Protests spread in Arab world, more embassies come under attack
Published Friday, September 14, 2012 8:14AM EDT
Last Updated Friday, September 14, 2012 10:00PM EDT
Angry protesters rallied at Western embassies around the Middle East and other Muslim countries Friday, as anger built over an anti-Islamic video that surfaced in the United States -- apparently the work of an Egyptian-Christian living in Los Angeles.
In addition to an angry standoff outside the U.S. Embassy in Cairo, events were held in Yemen, Tehran, Bangladesh and Afghanistan on Friday, the Muslim holy day.
And for the first time, protesters took aim at a Western embassy that had no known connection to the video, targeting the German embassy in Sudan’s capital. The embassy was smashed and set partially on fire.
The U.S. Embassy in Tunis was also attacked Friday, with protesters climbing the walls and waving an Islamist banner.
In the northern Lebanese city of Tripoli, one protester was killed in clashes with police after a crowd of protesters set a KFC and Arby’s on fire, The Associated Press reports.
The violence began earlier this week on Sept. 11, when demonstrators stormed the U.S. Consulate in Benghazi, Libya. The ambassador and three other Americans were killed in the attack, which now appears to have been planned.
Washington has placed all of its overseas diplomatic missions on high alert, and U.S. Secretary of State Hillary Clinton denounced the video.
Friday, the Islamic holy day, is often politically charged as Muslims gather in large groups for prayers, which are often followed by demonstrations and protests.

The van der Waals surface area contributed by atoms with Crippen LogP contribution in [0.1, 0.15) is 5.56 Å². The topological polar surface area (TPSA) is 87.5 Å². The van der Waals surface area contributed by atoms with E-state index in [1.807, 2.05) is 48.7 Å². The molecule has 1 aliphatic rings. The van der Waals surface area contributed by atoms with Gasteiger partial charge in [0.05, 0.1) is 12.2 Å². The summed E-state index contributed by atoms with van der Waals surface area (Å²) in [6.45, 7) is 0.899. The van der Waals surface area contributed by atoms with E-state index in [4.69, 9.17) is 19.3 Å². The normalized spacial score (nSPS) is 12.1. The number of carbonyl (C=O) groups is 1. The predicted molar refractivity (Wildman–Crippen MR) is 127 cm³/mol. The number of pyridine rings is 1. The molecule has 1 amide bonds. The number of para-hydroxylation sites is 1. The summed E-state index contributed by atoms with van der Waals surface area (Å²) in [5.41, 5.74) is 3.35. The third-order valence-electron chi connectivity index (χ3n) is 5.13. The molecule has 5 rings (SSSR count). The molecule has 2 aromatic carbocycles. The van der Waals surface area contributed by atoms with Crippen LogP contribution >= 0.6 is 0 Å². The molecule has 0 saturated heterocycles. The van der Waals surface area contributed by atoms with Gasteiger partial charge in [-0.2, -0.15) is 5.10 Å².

In Cairo on Friday morning, demonstrators gathered outside the U.S. Embassy in a tense standoff with police.
Security forces erected a barricade to keep people away from the embassy itself. At one point, a group of elders from the ruling Muslim Brotherhood waded into the crowd to try to resolve the situation, but they were unsuccessful.
The Brotherhood had been asking Egyptian Muslims to attend Friday prayers, then demonstrate peacefully at their mosque, rather than in the streets.
“Our prophet was peaceful so we need to send a message of peace, not of violence,” one man in the crowd told CTV News.
Egyptian President Mohammed Morsi appealed to Muslims on national TV not to attack embassies and foreigners, denouncing the violence that’s gripped Cairo.
The film that sparked the unrest depicts the Prophet Muhammad as a fraud, a womanizer and a madman.
Since it surfaced online it has prompted violent protests at U.S. embassies throughout the Middle East.
On Friday, hundreds of Afghans gathered in Jalalabad in the east of the country to protest the video, some shouting “death to America.”
It wasn’t clear whether the Afghan protests were organized or spontaneous. One protester told The Associated Press that the crowd was calling on Afghan President Hamid Karzai to cut relations with the United States.
Hillary Clinton, visiting Morocco, emphasized the anti-Islamic video was the work of an individual and was not endorsed by the U.S. government.
"The United States government had absolutely nothing to do with this video," she said before a meeting with the foreign minister of Morocco at the State Department. "We absolutely reject its content and message."
"To us, to me personally, this video is disgusting and reprehensible," Clinton said. "It appears to have a deeply cynical purpose: to denigrate a great religion and to provoke rage."
While the film has been held up as the catalyst for protests around the world, Washington suspects the attack in Benghazi may have been motivated by extremism, rather than the video itself.
U.S. officials have also stressed there was no advance warning or intelligence to suggest a threat in Libya that would warrant boosting security, even on the anniversary of the Sept. 11, 2001 terror attacks on the World Trade Center.
"As we did with all of our missions overseas, in advance of the September 11 anniversary and as we do every year, we did evaluate the threat stream and we determined that the security at Benghazi was appropriate for what we knew," State Department spokeswoman Victoria Nuland said.
With a report from CTV’s Middle East Bureau Chief Martin Seemungal and files from The Associated Press